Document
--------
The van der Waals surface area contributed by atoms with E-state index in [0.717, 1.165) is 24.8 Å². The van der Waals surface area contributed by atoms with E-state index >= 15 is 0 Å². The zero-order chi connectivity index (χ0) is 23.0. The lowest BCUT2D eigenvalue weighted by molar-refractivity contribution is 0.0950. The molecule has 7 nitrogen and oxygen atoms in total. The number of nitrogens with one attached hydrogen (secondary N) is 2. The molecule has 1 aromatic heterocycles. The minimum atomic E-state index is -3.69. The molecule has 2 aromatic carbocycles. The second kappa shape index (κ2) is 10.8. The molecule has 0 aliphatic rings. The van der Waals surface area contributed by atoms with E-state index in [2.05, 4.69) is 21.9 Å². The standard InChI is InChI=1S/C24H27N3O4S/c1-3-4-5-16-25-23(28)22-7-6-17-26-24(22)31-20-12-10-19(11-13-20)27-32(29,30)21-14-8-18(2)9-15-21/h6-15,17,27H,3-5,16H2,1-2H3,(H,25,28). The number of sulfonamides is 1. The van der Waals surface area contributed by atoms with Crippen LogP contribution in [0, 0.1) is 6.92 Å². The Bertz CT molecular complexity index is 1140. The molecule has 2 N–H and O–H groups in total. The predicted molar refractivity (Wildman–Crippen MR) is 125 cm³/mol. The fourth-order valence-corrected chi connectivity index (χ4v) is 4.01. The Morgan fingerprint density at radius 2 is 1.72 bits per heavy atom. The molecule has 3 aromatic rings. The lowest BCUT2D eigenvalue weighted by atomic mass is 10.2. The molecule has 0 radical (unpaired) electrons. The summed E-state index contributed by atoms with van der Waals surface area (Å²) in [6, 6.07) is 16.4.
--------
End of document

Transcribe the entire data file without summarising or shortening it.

The van der Waals surface area contributed by atoms with E-state index in [0.717, 1.165) is 24.8 Å². The van der Waals surface area contributed by atoms with E-state index >= 15 is 0 Å². The zero-order chi connectivity index (χ0) is 23.0. The lowest BCUT2D eigenvalue weighted by molar-refractivity contribution is 0.0950. The molecule has 7 nitrogen and oxygen atoms in total. The number of nitrogens with one attached hydrogen (secondary N) is 2. The molecule has 1 aromatic heterocycles. The minimum atomic E-state index is -3.69. The molecule has 2 aromatic carbocycles. The second kappa shape index (κ2) is 10.8. The molecule has 0 aliphatic rings. The van der Waals surface area contributed by atoms with E-state index in [2.05, 4.69) is 21.9 Å². The standard InChI is InChI=1S/C24H27N3O4S/c1-3-4-5-16-25-23(28)22-7-6-17-26-24(22)31-20-12-10-19(11-13-20)27-32(29,30)21-14-8-18(2)9-15-21/h6-15,17,27H,3-5,16H2,1-2H3,(H,25,28). The number of sulfonamides is 1. The van der Waals surface area contributed by atoms with Crippen LogP contribution in [0, 0.1) is 6.92 Å². The Bertz CT molecular complexity index is 1140. The molecule has 2 N–H and O–H groups in total. The predicted molar refractivity (Wildman–Crippen MR) is 125 cm³/mol. The fourth-order valence-corrected chi connectivity index (χ4v) is 4.01. The Morgan fingerprint density at radius 2 is 1.72 bits per heavy atom. The molecule has 3 aromatic rings. The lowest BCUT2D eigenvalue weighted by atomic mass is 10.2. The molecule has 0 radical (unpaired) electrons. The summed E-state index contributed by atoms with van der Waals surface area (Å²) in [6, 6.07) is 16.4.